In the dead of winter, street musicians Stanley and Oliver aren't getting much business in a run-down neighborhood, and then their instruments are smashed in a run-in with a formidable ... See full summary »
Oliver's plans to marry his hefty sweetheart go awry when the girl's father gets a load of her intended groom. They then elope in a tiny car much too small for their combined dimensions, ... See full summary »
On their way to the train station with their wives for a vacation in Atlantic City, Stanley and Oliver get a phone call from a fellow lodge member who tells them a surprise stag party in ... See full summary »
James W. Horne,
Oliver's in trouble with his wife after missing a payment on their furniture, having given the money to Stanley, who used it instead to pay Mrs. Hardy for his room and board. While doing ... See full summary »
Stan and Ollie take a trip into the mountains ('the high multitude') so that Ollie can recover from gout. Bootleggers have dumped their moonshine in the well from which the boys sample ... See full summary »
Jilted by his girlfriend, "Jeanie-Weenie," Oliver joins the Foreign Legion to forget, bringing Stanley along with him. They wilt under the scorching desert sun and under the harsh ... See full summary »
After getting lambasted by the Police Chief for the 42 unsolved robberies committed on his watch, Officer Kennedy bamboozles vagrants Stanley and Oliver into a plan to recover his ... See full summary »
Plans for a nice Sunday picnic seemed doomed even before Stanley and Oliver and their families get into the car. First the boys get into a fight and destroy all the sandwiches. Then the car... See full summary »
It's Prohibition, and the boys wind up behind bars after Stan sells some of their home-brew beer to a policeman. In prison, Stan's loose tooth keeps getting him in trouble, because it ... See full summary »
Stan and Ollie are down on their luck and beg at an old lady's house for food. While they are eating they overhear a villainous landlord (Finlayson) threatening to evict her if she does not... See full summary »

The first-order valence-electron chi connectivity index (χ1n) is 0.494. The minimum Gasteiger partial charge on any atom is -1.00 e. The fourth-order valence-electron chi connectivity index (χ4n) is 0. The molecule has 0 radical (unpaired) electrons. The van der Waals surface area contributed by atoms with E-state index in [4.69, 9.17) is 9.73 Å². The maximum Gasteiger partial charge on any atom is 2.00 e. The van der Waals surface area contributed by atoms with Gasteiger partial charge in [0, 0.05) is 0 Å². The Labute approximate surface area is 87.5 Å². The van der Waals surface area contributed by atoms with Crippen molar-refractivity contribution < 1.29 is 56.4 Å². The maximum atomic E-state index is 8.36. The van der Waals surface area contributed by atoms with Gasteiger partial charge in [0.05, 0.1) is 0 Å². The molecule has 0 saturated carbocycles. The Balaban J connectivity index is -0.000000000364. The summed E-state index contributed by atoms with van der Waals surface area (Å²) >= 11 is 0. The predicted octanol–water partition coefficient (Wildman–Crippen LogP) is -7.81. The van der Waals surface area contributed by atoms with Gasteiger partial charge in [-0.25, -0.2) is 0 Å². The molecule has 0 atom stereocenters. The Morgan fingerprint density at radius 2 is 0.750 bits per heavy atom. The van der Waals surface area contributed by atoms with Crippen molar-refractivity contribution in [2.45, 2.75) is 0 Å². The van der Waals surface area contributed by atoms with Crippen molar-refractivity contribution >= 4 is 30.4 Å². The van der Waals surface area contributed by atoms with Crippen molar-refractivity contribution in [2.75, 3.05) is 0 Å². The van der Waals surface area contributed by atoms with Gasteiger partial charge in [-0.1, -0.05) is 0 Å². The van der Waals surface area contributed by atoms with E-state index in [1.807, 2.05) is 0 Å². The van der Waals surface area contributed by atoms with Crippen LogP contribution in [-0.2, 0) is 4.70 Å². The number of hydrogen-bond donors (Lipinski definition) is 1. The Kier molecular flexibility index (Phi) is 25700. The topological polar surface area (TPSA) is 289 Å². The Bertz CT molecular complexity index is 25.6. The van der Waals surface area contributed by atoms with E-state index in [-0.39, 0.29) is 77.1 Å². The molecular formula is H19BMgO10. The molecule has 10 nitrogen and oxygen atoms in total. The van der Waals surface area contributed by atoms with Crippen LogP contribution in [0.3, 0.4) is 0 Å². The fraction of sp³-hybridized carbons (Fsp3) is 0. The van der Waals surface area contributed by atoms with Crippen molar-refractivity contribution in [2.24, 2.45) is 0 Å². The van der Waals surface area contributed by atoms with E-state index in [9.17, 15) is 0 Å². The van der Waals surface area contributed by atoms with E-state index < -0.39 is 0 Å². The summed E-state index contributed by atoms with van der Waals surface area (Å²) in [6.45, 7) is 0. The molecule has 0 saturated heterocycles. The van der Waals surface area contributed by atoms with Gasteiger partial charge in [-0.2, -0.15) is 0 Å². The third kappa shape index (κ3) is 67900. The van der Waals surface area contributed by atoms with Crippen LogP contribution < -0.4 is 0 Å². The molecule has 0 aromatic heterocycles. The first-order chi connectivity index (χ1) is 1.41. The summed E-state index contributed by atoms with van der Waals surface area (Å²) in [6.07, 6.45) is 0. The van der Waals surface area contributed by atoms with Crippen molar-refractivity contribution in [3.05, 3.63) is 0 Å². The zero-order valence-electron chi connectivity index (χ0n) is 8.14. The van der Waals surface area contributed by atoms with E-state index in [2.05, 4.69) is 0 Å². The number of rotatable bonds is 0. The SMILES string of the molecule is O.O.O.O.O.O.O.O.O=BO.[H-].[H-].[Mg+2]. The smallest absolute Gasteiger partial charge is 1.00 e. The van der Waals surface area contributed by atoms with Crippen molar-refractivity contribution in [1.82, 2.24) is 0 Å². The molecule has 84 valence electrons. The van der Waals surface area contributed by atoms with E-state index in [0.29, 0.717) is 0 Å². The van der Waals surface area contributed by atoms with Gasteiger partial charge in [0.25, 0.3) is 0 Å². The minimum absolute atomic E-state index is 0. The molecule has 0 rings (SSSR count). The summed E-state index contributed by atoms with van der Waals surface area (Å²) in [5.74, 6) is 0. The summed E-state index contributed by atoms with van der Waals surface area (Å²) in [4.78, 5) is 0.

Homeless, penniless and one step ahead of the police, Stanley and Oliver take refuge in the home of big-game hunter Colonel Buckshot while the owner is on safari. When Lord and Lady Plumtree call to enquire about renting the house, Oliver pretends to be Colonel Buckshot, while Stanley masquerades as both butler and maid. All goes as well as can be expected, with Lady Plumtree and Stanley, in his guise as "Agnes," engaging in girl talk, until the real Colonel Buckshot returns unexpectedly. Written by
Paul Penna <email@example.com>
A Remake of their 1927 Silent Duck Soup See more »
Although the house is owned by Col. Wilburforce Buckshot, the wrought-iron front door is embellished with a large S. See more »
Lord Leopold Plumtree:
By the way, Colonel, do you have any horses?
[posing as Colonel Buckshot]
I'm sorry... I shipped all of my horses to my plantation in Kentucky.
Lord Leopold Plumtree:
Kentucky? What part of Kentucky do you come from, Colonel?
[fondly and grandly]
Omaha... dear old Omaha!
I thought Omaha was in Wisconsin.
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This isn't classic Laurel & Hardy by anyone's standards, but it's made watchable by the comedy talents of the duo and a couple of inspired moments. The boys play a pair of bums who stumble into the unoccupied house of a local millionaire when avoiding arrest by the police and then pose as owner and butler/maid when prospective tenants of the property come calling. The comedy here is a little too one-note once Lord Plumtree and his foxy new wife arrive, spending too much time focusing on Stan's switching between the characters of Hives the butler and Agnes the maid (Agnes, incidentally, would resurface in A Chump in Oxford). There is a laugh-out-loud moment when the boys become tangled up with a quartet of rattling window blinds as they try to evade capture by the police though, and a truly surreal finale which sees them inexplicably disguised as a pantomime cow (?) riding a bicycle to freedom. The film is also noticeable for coining the phrase 'Another fine mess,' which would incorrectly be attributed to Hardy by impressionists forever more. As all Laurel & Hardy aficionados know, what Ollie would testily exclaim to the tearful Stan was 'that's another NICE mess you've gotten me into'.
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